One of my earliest injuries caused by video games is one of the more famous ones: Mario Party Stigmata. For those unaware, in the first entry of the Mario Party series, a few mini-games revolved around revolving the joystick around. Rapidly. Think spinning Bowser around in Mario 64 for 30 seconds at a time. It was more effective to use the palm of your hand for spinning the joystick around. That did not always end well.
|I mean unless your definition of well is this happening to you and taking months to fully heal|
The next big injury that I got from playing video games was again at the hands of a Nintendo system. I camped out in line in order to get a Wii, but I, still being a youngster, was not permitted to play any of the games that my parents' credit card bought on launch day because they wanted us to wait until Christmas. So for a little over a month, my family had a Wii, but could only play Wii Sports on it. And guess what, I got tennis elbow from playing Wii Tennis. THE SWING HAD TO BE A REALISTIC TENNIS SWING! A simple flick of the wrist was not dramatic enough. I was not very active when I was in high school.
My most hilarious malady occurred during my playthrough of Mass Effect 3. I wanted to play it on the Xbox at my parents' house, so that my Mass Effect 1 and 2 files could be transferred over. Unfortunately, this placed time restraints on my completion of the game. I decided to head home from college on a long weekend and beat the entire game, because otherwise I would have to wait a substantial amount of time before I was free to go home and revisit the game. On the first day, I played 7 hours straight. On the second day, I played 8 hours straight. When I woke up the next morning my index finger was hurting pretty badly. I did not think very hard about why it hurt so badly, because time thinking was time spent NOT saving the galaxy from Reapers. That third day, I played ten hours straight and beat the game. After I turned off the game my only two thoughts were, "wow, that ending was kind of disappointing," and "WHY IS ALL I KNOW PAIIIIIIIIIIIINNNNN?!?!!"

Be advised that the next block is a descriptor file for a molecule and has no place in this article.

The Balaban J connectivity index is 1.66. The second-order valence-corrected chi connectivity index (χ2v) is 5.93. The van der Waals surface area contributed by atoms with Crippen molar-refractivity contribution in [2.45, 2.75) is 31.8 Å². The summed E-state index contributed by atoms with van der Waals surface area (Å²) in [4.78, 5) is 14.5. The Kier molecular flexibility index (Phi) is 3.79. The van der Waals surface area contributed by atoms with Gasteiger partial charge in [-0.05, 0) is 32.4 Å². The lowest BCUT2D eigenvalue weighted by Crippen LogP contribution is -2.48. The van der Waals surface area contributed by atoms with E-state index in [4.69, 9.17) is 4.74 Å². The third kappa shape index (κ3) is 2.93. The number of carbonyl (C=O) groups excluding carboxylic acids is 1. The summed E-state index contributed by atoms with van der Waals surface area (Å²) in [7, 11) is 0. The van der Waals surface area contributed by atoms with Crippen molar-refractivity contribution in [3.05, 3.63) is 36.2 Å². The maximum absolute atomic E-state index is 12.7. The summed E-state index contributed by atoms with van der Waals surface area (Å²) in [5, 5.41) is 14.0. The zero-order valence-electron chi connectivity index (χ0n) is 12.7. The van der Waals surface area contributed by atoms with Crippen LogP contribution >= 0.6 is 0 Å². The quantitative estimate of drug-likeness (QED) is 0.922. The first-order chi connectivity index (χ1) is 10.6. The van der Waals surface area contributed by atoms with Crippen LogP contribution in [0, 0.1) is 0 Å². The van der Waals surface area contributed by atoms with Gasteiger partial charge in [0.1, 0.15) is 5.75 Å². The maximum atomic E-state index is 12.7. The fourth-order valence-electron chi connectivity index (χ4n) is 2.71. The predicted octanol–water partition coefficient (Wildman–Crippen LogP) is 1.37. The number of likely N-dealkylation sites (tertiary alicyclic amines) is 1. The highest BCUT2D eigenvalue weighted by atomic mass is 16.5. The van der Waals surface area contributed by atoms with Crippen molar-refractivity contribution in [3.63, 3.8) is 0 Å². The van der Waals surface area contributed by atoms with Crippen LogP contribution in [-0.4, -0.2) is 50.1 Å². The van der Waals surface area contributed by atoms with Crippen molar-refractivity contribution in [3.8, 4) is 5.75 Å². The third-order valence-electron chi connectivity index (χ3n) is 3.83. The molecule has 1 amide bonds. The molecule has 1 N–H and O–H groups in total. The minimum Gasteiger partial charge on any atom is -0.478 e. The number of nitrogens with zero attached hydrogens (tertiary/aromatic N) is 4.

I played through Mass Effect 3 as whatever class name they assigned to the sniper dude. This meant that every time I wanted to shoot a badnik, I had to manually squeeze the 360 shoulder button. Over those three days, I shot a lot of aliens. I mean A LOT of aliens. The overuse of my index finger over such a short period of time gave me a minor case of Trigger Finger. Trigger finger, according to the Mayo Clinic, is, "one of your fingers or your thumb gets stuck in a bent position and then straightens with a snap — like a trigger being pulled and released. If trigger finger is severe, your finger may become locked in a bent position. Often painful, trigger finger is caused by a narrowing of the sheath that surrounds the tendon in the affected finger." I had to perform stretching exercises for a long time, basically physical freaking therapy, in order to get it back to normal working condition. So next time you claim that you are a die-hard gamer, ask yourself if you are really willing to put your body on the line.